Book Review: Diary Of A Confused Feminist - Kate Weston

Book Review: Diary Of A Confused Feminist – Kate Weston

Kat wants to do GOOD FEMINISM, although she’s not always sure what that means. She also wants to be a writer, get together with Hot Josh (is this a feminist ambition?), win at her coursework and not make a TOTAL EMBARRASSMENT of herself at all times.

Join Kat AKA the Confused Feminist as she navigates EVERYTHING from menstrual cups and mental health to Instagram likes and #TimesUp in her HILARIOUS, OUTRAGEOUS and VERY EMBARRASSING diary.

While I was working in a book shop over the Christmas period this was left in a pile of ARCS that we could take home and I was instantly drawn to it. A teenage feminist trying to navigate her life and feelings? Hell to the yes please, and I wasn’t disappointed.

There were times while reading where I wondered if I was too old for the book. Did I speak like this as a teenager? Were teenagers this petty over things? The answer is yes, I remember arguing with one of my friends over something ridiculous and then refusing to sit next to each other in our art class. In fact Weston has completely got the characters right.

While reading I felt like this had Caitlin Moran vibes to it (whos book How To Be A Woman changed my whole perception on feminism) there were important points but at the same time it was incredibly funny. It also took me back to when I was the same age trying to work out my on again off again relationship with feminism, because it is bloody confusing!

What skyrocketed my rating for this was the mental health element. There are some hints early on that Kat was struggling but seeing these explored was really excellent and I feel that it could help young people reading. As well as the anxiety that Kat struggles with the pressure to keep up and be interesting on social media.

This was a 4.5 star read for me. I think Kate Weston is definitely one to watch. When I got to the end I KNEW I needed a sequel which will hopefully happen.

Book Review: The Good Immigrant - Edited By Nikesh Shukla

Book Review: The Good Immigrant – Edited By Nikesh Shukla

Bringing together 21 exciting black, Asian and minority ethnic voices emerging in Britain today, The Good Immigrant explores why immigrants come to the UK, why they stay and what it means to be ‘other’ in a country that doesn’t seem to want you, doesn’t truly accept you – however many generations you’ve been here – but still needs you for its diversity monitoring forms.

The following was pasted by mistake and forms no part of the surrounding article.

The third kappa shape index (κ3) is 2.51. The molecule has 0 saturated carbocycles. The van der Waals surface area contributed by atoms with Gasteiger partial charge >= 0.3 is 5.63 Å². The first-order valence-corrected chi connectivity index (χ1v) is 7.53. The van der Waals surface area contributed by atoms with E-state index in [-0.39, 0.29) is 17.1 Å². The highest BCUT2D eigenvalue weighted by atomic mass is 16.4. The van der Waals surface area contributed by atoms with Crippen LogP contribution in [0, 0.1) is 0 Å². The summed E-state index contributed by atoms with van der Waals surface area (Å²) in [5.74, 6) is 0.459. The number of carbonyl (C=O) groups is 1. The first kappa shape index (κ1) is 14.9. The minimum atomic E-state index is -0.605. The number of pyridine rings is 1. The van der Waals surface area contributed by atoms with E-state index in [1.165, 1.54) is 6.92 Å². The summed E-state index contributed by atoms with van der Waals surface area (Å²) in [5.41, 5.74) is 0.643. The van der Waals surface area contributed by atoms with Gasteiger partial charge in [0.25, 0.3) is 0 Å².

If you have read any of my other posts or follow me on any of my social media channels you will know that I am a white woman. I haven’t had to grow up having experiences based on the colour of my skin. Nor have I had to struggle because of racism in my life and the bias that people have.

So, why did I pick this up? Because I want to know more, I want to better understand what others go through and to be more educated on the subject. I don’t think there’s any excuse to be ignorant when we have such easy access to education in this country.

I listened to the audiobook of this collection of personal experiences and I highly recommend it because it made the stories come to life. Hear these from real people reminded me just how many people experience racism in their everyday life.

Of course, there were some parts which were upsetting and anger inducing at the unfairness people face for no reason at all. But, I actually found myself laughing along with some of the more silly stories.

One thing that made me burst out laughing was a slight rant on chai tea – which apparently translates as tea, tea. I laughed while shaking my head because, well, it was hilarious and I wonder how many other things like this there are.

I found myself learning a lot about other cultures, how people within those cultures grow up and some of their experiences. Can I say this really encompasses what it’s like to grow up as an ethnic minority in the UK? No but I do feel as if I’ve learnt from it.

I gave this 4 stars. An interesting read and something I think we need more of. Of course, there were some essays I liked more than others but that’s inevitable Again I’d really recommend the audiobook it was a brilliant listen and I learnt a lot.

Book Review: What Kind of Girl - Alyssa Sheinmel

Book Review: What Kind of Girl – Alyssa Sheinmel

The girls at North Bay Academy are taking sides. It all started when Mike Parker’s girlfriend showed up with a bruise on her face. Or, more specifically, when she walked into the principal’s office and said Mike hit her. But the students have questions: Why did she go to the principal and not the police? Why did she stay so long if he was hurting her? Obviously, if it’s true, Mike should be expelled. But is it true? Some girls want to rally for his expulsion – and some want to rally around Mike. The only thing that the entire student body can agree on? Someone is lying. And the truth has to come out.

As soon as I saw that there was a new Alyssa Sheinmel novel I jumped on requesting it from NetGalley where I was super excited to receive an ARC. I’ve previously read Faceless and thought it was incredibly well written so I wanted to give this a go.

For a chunk of the novel the female characters aren’t given names, instead they’re described by their traits which, although I found it hard to follow initially, I found to be an excellent way of writing. For me, it added to the idea that this could happen to anyone no matter how popular, smart etc – part of me wishes that this could have gone on for longer.